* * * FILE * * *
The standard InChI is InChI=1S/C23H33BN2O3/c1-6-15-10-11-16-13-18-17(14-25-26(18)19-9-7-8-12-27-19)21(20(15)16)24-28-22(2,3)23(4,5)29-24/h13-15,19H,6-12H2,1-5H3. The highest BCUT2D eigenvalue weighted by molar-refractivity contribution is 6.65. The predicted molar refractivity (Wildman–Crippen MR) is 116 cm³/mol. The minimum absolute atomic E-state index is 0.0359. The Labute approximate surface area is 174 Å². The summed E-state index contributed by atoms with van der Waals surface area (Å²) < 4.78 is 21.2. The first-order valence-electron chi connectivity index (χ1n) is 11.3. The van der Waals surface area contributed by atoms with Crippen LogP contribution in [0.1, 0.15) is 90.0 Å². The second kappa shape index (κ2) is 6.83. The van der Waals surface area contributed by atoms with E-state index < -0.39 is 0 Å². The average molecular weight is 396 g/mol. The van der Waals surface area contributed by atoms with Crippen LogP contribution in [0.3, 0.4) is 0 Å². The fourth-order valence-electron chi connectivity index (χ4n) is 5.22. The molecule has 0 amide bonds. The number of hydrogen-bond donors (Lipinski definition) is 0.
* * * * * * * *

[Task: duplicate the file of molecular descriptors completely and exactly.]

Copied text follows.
The standard InChI is InChI=1S/C23H33BN2O3/c1-6-15-10-11-16-13-18-17(14-25-26(18)19-9-7-8-12-27-19)21(20(15)16)24-28-22(2,3)23(4,5)29-24/h13-15,19H,6-12H2,1-5H3. The highest BCUT2D eigenvalue weighted by molar-refractivity contribution is 6.65. The predicted molar refractivity (Wildman–Crippen MR) is 116 cm³/mol. The minimum absolute atomic E-state index is 0.0359. The Labute approximate surface area is 174 Å². The summed E-state index contributed by atoms with van der Waals surface area (Å²) < 4.78 is 21.2. The first-order valence-electron chi connectivity index (χ1n) is 11.3. The van der Waals surface area contributed by atoms with Crippen LogP contribution in [0.1, 0.15) is 90.0 Å². The second kappa shape index (κ2) is 6.83. The van der Waals surface area contributed by atoms with E-state index < -0.39 is 0 Å². The average molecular weight is 396 g/mol. The van der Waals surface area contributed by atoms with Crippen LogP contribution in [0.3, 0.4) is 0 Å². The fourth-order valence-electron chi connectivity index (χ4n) is 5.22. The molecule has 0 amide bonds. The number of hydrogen-bond donors (Lipinski definition) is 0.